Training (Optional Rule)

Some DMs do not like the idea that a character can instantly advance in level simply by acquiring enough experience points. To their minds all improvement is associated with schooling, practice, and study. Others argue that characters are constantly doing these things to increase their ability so formal schooling is not required. Either case may be true.

The DM might choose to require characters to train before they increase in level. To train, a character must have a tutor or instructor. This tutor must be of the same class and higher level than the one the character is training for. Thus, a 7th-level fighter training for 8th-level must be taught by a 9th-level or higher fighter. The tutor must also know the appropriate things. Fighters specialized in a given weapon must find a tutor also specialized in that weapon. Mages seeking to study a particular spell must find a tutor who knows that spell. A thief seeking to improve his lockpicking must find a higher-level tutor more accomplished in lockpicking.

Since not all characters are suited to instructing others, any player character who attempts to train another must make both a Wisdom check and a Charisma check. If the Wisdom check is passed, the player character possesses the patience and insight to nurture the student. If the Charisma check is passed, the character also has the wit, firmness, and authority needed to impress the lessons on the student. If either check is failed, that character is close, but just not a teacher. If both checks are failed, the character has absolutely no aptitude for teaching. Alternatively, the DM can dispense with the die rolls and rule for each player character, based on his knowledge of that character's personality. It is assumed that all NPC tutors have successfully passed these checks.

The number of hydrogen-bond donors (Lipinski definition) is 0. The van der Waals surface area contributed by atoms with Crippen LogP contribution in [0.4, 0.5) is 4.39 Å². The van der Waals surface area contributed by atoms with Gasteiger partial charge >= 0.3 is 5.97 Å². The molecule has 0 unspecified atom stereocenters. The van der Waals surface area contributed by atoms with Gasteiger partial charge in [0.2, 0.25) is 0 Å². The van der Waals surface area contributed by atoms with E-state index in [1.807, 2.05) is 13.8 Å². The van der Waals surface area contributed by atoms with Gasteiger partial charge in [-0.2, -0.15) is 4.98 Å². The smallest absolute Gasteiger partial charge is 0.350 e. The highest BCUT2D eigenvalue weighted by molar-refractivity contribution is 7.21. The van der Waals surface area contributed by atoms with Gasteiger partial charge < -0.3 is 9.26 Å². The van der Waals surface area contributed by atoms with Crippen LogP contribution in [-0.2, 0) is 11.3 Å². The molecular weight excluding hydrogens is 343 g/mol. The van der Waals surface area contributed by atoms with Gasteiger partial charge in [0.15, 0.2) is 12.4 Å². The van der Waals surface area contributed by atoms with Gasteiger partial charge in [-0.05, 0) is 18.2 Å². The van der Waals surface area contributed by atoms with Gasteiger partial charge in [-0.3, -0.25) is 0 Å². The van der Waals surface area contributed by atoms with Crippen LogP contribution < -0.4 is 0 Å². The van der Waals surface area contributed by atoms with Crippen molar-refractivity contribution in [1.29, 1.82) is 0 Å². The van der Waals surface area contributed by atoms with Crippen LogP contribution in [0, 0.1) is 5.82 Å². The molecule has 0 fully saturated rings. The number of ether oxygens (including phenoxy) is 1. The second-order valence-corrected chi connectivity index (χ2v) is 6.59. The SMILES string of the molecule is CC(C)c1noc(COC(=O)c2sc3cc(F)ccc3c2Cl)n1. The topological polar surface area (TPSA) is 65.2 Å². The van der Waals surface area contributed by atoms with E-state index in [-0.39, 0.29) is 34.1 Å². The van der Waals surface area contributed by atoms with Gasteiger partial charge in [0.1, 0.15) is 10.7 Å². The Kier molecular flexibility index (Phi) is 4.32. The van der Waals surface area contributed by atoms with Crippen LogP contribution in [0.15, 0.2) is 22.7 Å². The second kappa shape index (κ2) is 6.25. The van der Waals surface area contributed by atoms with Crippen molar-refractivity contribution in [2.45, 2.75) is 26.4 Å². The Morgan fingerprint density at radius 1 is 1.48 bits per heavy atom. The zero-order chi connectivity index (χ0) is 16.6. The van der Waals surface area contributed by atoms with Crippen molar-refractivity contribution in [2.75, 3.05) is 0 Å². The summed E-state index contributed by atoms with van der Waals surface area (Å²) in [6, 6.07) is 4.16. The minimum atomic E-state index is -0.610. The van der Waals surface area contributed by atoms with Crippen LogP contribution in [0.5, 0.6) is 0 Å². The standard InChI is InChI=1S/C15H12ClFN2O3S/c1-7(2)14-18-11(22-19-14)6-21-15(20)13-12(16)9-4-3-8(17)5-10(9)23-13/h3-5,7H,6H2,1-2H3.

Second, the character must pay the tutor. There is no set amount for this. The tutor will charge what he thinks he can get away with, based on either greed or reputation. The exact cost must be worked out between player character and tutor, but an average of 100 gp per level pr week is not uncommon.

Finally, the player character must spend time in training. The amount of time required depends on the instructor's Wisdom. Subtract the Wisdom score from 19. This is the minimum number of weeks the player character must spend in training--it takes his instructor this long to go through all the lessons and drills. At the end of this time, the player character makes an Intelligence or Wisdom check, whichever is higher.

If the check is successful, the lessons have been learned and the character can advance in level. If the check is failed, the character must spend another week in training. At the end of this time, another check is made, with a +1 applied to the character's Intelligence or Wisdom score. The results are the same as above, with each additional week spent in training giving another +1 to the character's ability score. This +1 is for the purpose of determining the success or failure of the check only. It is not permanent or recorded.

One obvious result of the training system is the development of different academies that specialize in training different character classes. Because of their importance in the adventuring community, these academies can become quite powerful in the lives of the player characters. Imagine the disastrous effect should one of the player characters be blacklisted by his appropriate academy. Although the DM should not abuse such power, the player characters should treat such institutions with care and respect.

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